The following is the text of the presentation at Speak Out’s town hall on March 19, 2022. Here is a link to the video recording of this presentation.
Before we start, I just want to say again that we are not experts on this conflict, and we certainly are not the ones facing these atrocities, fleeing bombs, and losing our loved ones. But the purpose of tonight is simply to provide some context so we can have a discussion and come away with a better understanding. And hopefully we will be able to more clearly see how this war implicates all of us, and to find a role we can play in opposing it.
For over three weeks now we have witnessed Russia’s attempt to annihilate Ukraine. Hundreds of Ukrainians are dying every day. Russian forces are targeting cities, hospitals, bridges, power plants, schools, residential buildings. All with the clear intention of depriving Ukrainians of food, water, electricity, heat, and medicine.
Soon hundreds of thousands of Ukrainians will face starvation amid freezing temperatures — if they haven’t already. In towns and villages patrolled by Russian soldiers, civilians are being kidnapped and shot down.
Already over three million Ukrainians have fled the country as refugees. But millions more are trapped as conditions continue to worsen. Here’s just one glimpse from the town of Mariupol from a statement by the International Committee of the Red Cross who’s been operating in the city:
“People of all ages, including our staff, are sheltering in unheated freezing basements, risking their lives to make short runs outside for food and water … Dead bodies of civilians remain trapped under the rubble or lying in the open where they fell … Hundreds of thousands of the city’s residents are now facing extreme or total shortages of basic necessities like food, water and medicine … The human suffering is simply immense.”
And it is also important to mention the resilience of Ukrainians, millions who have vowed to stay behind and fight Russia’s decimation of their country. Many have enlisted in the Ukrainian army. Many others have formed local militias and have prepared to attack Russian soldiers as they enter their cities. Many have chosen to risk their lives to try to help move fellow civilians out of the country to safety and get needed supplies in. We are seeing the mobilization of ordinary Ukrainians to do whatever is in their power to push back against Russia’s clear attempt to destroy their country.
Russia has one of the largest militaries in the world, and outguns Ukraine in every category by enormous magnitudes, and continues to escalate its attacks each day. It seems intent to continue this aggression and seize as much of the country as it can, and try to overthrow the Ukrainian government .
Often here in this country, the horrors of war and occupation are shielded from us because U.S. imperialism is the one carrying out the atrocities on a population that has been deemed less human. But this time, since it is Russian imperialism that is carrying out a war of destruction and occupation, we have been able to get a better glimpse of what this destruction really looks like.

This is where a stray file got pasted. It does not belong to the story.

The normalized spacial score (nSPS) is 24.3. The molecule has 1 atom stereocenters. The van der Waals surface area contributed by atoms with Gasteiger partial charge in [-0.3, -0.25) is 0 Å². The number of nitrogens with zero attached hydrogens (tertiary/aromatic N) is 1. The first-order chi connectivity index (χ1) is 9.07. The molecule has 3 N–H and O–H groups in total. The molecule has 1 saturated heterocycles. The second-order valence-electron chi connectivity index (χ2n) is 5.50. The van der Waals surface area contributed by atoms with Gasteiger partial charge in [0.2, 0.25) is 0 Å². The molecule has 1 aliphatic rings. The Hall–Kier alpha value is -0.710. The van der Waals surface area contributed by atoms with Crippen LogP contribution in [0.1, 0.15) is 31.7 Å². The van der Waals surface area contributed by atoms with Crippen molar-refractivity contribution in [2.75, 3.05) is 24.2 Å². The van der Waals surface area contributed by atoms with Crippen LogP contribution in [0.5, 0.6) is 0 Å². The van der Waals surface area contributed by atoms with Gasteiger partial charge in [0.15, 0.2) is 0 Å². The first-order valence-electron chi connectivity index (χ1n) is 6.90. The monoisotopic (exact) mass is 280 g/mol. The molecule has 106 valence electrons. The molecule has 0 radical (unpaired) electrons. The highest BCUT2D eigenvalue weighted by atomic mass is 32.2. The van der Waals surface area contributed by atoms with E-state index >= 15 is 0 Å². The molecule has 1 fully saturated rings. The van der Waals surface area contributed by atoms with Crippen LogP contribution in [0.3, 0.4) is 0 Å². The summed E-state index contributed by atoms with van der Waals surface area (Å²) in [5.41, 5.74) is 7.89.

This is not because those in power in the U.S. and NATO countries care about the Ukrainian people. It’s because they want us to line up behind their policies and support them in whatever actions they carry out. They want us to agree to pay our own price through increased military spending, rising gas prices and other essentials, and whatever else they have in store.
Let’s hope this horrific war on the people of Ukraine and their determined resistance can become a wake up call for millions around the world about the true nature of the system that threatens all of us.
Ukraine: A Long Struggle for Independence
Ukrainians’ fight for independence is not new. The history of Ukraine is a long history of struggle against one imperialist power or another. Before Ukraine officially declared its independence in 1991 with the collapse of the Soviet Union, there were several key periods where Ukraine was caught in the grips of various competing powers. To understand the situation of Ukraine today, we have to understand some background about the Russian Revolution.
Before the Russian Revolution of 1917, for a few centuries Ukraine was part of the Russian empire of the Tsars. Tsarist rule was maintained through a policy of brutal domination and oppression over the many different groups and nationalities trapped within the Empire, like a prison.
This is why Lenin, a Russian revolutionary, referred to the Russian empire as “The Prison House of People.”
But in 1917, the workers and peasants of Russia rose up and overthrew the Tsar, broke up the massive estates of the landowners, and took over the industries — this was a democratic mass movement from below, and it was an inspiration for working people around the world.
The Bolshevik party led the revolution, and they had a majority of support in the Soviets, which means councils. These were mass democratic organs of power, created by the workers and peasants, and they became the basis for a new state.
The Bolsheviks’ policy guaranteed the right of self determination for all nations. They saw the revolution as a way to a way to unlock the prison, that is to free all the various nationalities under the domination of the Russian empire that was now overthrown. They encouraged the people of the different territories to rise up and overthrow their own local ruling classes and choose their own fate — that is, they could choose for themselves whether to join with the newly formed Russian Soviet workers state.
In 1917, Ukraine was well on its way to doing just that. But quickly the Russian revolution was strangled by the imperialism of Europe and the United States. And Russia was invaded by 14 countries. This launched three years of a bloody civil war, from 1918 to 1921.